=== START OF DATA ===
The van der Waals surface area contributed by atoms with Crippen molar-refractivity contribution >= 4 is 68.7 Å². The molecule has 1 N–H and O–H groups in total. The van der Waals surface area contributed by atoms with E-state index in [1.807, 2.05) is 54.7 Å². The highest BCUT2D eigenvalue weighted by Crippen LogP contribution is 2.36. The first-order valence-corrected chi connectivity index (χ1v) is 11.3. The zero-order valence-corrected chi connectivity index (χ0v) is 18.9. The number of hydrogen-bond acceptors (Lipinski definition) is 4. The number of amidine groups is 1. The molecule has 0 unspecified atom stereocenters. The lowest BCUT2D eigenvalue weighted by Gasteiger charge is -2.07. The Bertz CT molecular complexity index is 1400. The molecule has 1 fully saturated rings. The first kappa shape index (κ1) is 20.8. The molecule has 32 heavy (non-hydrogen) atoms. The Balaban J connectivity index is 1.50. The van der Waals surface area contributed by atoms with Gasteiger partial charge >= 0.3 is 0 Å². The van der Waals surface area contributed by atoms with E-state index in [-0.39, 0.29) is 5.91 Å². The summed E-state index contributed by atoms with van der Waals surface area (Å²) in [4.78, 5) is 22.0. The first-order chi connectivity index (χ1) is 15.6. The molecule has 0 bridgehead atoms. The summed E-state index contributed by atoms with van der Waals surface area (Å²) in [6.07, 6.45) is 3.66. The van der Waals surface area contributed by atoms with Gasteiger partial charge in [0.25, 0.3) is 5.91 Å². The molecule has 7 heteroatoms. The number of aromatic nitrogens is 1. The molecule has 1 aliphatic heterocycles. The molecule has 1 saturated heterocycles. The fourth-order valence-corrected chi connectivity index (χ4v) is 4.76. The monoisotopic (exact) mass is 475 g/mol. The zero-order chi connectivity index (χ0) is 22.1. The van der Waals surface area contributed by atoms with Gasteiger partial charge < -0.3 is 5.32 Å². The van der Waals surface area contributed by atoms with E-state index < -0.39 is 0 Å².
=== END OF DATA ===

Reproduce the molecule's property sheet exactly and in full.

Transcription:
The van der Waals surface area contributed by atoms with Crippen molar-refractivity contribution >= 4 is 68.7 Å². The molecule has 1 N–H and O–H groups in total. The van der Waals surface area contributed by atoms with E-state index in [1.807, 2.05) is 54.7 Å². The highest BCUT2D eigenvalue weighted by Crippen LogP contribution is 2.36. The first-order valence-corrected chi connectivity index (χ1v) is 11.3. The zero-order valence-corrected chi connectivity index (χ0v) is 18.9. The number of hydrogen-bond acceptors (Lipinski definition) is 4. The number of amidine groups is 1. The molecule has 0 unspecified atom stereocenters. The lowest BCUT2D eigenvalue weighted by Gasteiger charge is -2.07. The Bertz CT molecular complexity index is 1400. The molecule has 1 fully saturated rings. The first kappa shape index (κ1) is 20.8. The molecule has 32 heavy (non-hydrogen) atoms. The Balaban J connectivity index is 1.50. The van der Waals surface area contributed by atoms with Gasteiger partial charge >= 0.3 is 0 Å². The van der Waals surface area contributed by atoms with E-state index in [-0.39, 0.29) is 5.91 Å². The summed E-state index contributed by atoms with van der Waals surface area (Å²) in [4.78, 5) is 22.0. The first-order chi connectivity index (χ1) is 15.6. The molecule has 0 bridgehead atoms. The summed E-state index contributed by atoms with van der Waals surface area (Å²) in [6.07, 6.45) is 3.66. The van der Waals surface area contributed by atoms with Gasteiger partial charge in [0.25, 0.3) is 5.91 Å². The molecule has 7 heteroatoms. The number of aromatic nitrogens is 1. The molecule has 1 aliphatic heterocycles. The molecule has 1 saturated heterocycles. The fourth-order valence-corrected chi connectivity index (χ4v) is 4.76. The monoisotopic (exact) mass is 475 g/mol. The zero-order chi connectivity index (χ0) is 22.1. The van der Waals surface area contributed by atoms with Gasteiger partial charge < -0.3 is 5.32 Å². The van der Waals surface area contributed by atoms with E-state index < -0.39 is 0 Å².